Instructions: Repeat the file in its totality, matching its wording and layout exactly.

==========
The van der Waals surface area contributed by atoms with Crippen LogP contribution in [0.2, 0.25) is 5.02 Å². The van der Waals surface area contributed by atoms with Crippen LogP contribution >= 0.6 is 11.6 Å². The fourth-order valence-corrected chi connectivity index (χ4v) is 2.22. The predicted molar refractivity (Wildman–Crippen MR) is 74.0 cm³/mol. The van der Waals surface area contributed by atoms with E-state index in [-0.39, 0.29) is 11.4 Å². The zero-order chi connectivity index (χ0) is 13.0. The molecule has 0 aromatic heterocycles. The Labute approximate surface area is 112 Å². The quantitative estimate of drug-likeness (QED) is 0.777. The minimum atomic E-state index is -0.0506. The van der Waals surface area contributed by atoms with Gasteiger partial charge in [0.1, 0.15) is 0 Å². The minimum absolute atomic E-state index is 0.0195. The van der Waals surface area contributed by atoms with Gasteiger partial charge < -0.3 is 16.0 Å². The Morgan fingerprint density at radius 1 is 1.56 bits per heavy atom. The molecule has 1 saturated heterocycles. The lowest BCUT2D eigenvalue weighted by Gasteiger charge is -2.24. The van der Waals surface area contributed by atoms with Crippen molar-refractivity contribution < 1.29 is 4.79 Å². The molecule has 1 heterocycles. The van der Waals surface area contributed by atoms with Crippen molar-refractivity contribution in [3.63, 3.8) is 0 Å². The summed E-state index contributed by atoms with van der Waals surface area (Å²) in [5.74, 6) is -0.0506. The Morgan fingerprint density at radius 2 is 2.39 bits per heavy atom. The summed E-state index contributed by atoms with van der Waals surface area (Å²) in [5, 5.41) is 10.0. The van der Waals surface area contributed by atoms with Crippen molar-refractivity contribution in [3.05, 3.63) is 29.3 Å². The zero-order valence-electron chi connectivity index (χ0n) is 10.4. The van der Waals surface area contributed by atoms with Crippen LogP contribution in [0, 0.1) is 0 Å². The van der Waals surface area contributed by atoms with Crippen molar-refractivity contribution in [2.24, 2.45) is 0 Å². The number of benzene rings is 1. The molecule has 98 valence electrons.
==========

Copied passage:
The van der Waals surface area contributed by atoms with Crippen LogP contribution in [0.2, 0.25) is 5.02 Å². The van der Waals surface area contributed by atoms with Crippen LogP contribution >= 0.6 is 11.6 Å². The fourth-order valence-corrected chi connectivity index (χ4v) is 2.22. The predicted molar refractivity (Wildman–Crippen MR) is 74.0 cm³/mol. The van der Waals surface area contributed by atoms with E-state index in [-0.39, 0.29) is 11.4 Å². The zero-order chi connectivity index (χ0) is 13.0. The molecule has 0 aromatic heterocycles. The Labute approximate surface area is 112 Å². The quantitative estimate of drug-likeness (QED) is 0.777. The minimum atomic E-state index is -0.0506. The van der Waals surface area contributed by atoms with Gasteiger partial charge in [0.1, 0.15) is 0 Å². The minimum absolute atomic E-state index is 0.0195. The van der Waals surface area contributed by atoms with Gasteiger partial charge < -0.3 is 16.0 Å². The Morgan fingerprint density at radius 1 is 1.56 bits per heavy atom. The molecule has 1 saturated heterocycles. The lowest BCUT2D eigenvalue weighted by Gasteiger charge is -2.24. The van der Waals surface area contributed by atoms with Crippen molar-refractivity contribution < 1.29 is 4.79 Å². The molecule has 1 heterocycles. The van der Waals surface area contributed by atoms with Crippen molar-refractivity contribution in [3.63, 3.8) is 0 Å². The summed E-state index contributed by atoms with van der Waals surface area (Å²) in [5.74, 6) is -0.0506. The Morgan fingerprint density at radius 2 is 2.39 bits per heavy atom. The summed E-state index contributed by atoms with van der Waals surface area (Å²) in [5, 5.41) is 10.0. The van der Waals surface area contributed by atoms with Crippen molar-refractivity contribution in [3.05, 3.63) is 29.3 Å². The zero-order valence-electron chi connectivity index (χ0n) is 10.4. The van der Waals surface area contributed by atoms with Crippen LogP contribution in [0, 0.1) is 0 Å². The van der Waals surface area contributed by atoms with Crippen molar-refractivity contribution in [2.24, 2.45) is 0 Å². The number of benzene rings is 1. The molecule has 98 valence electrons.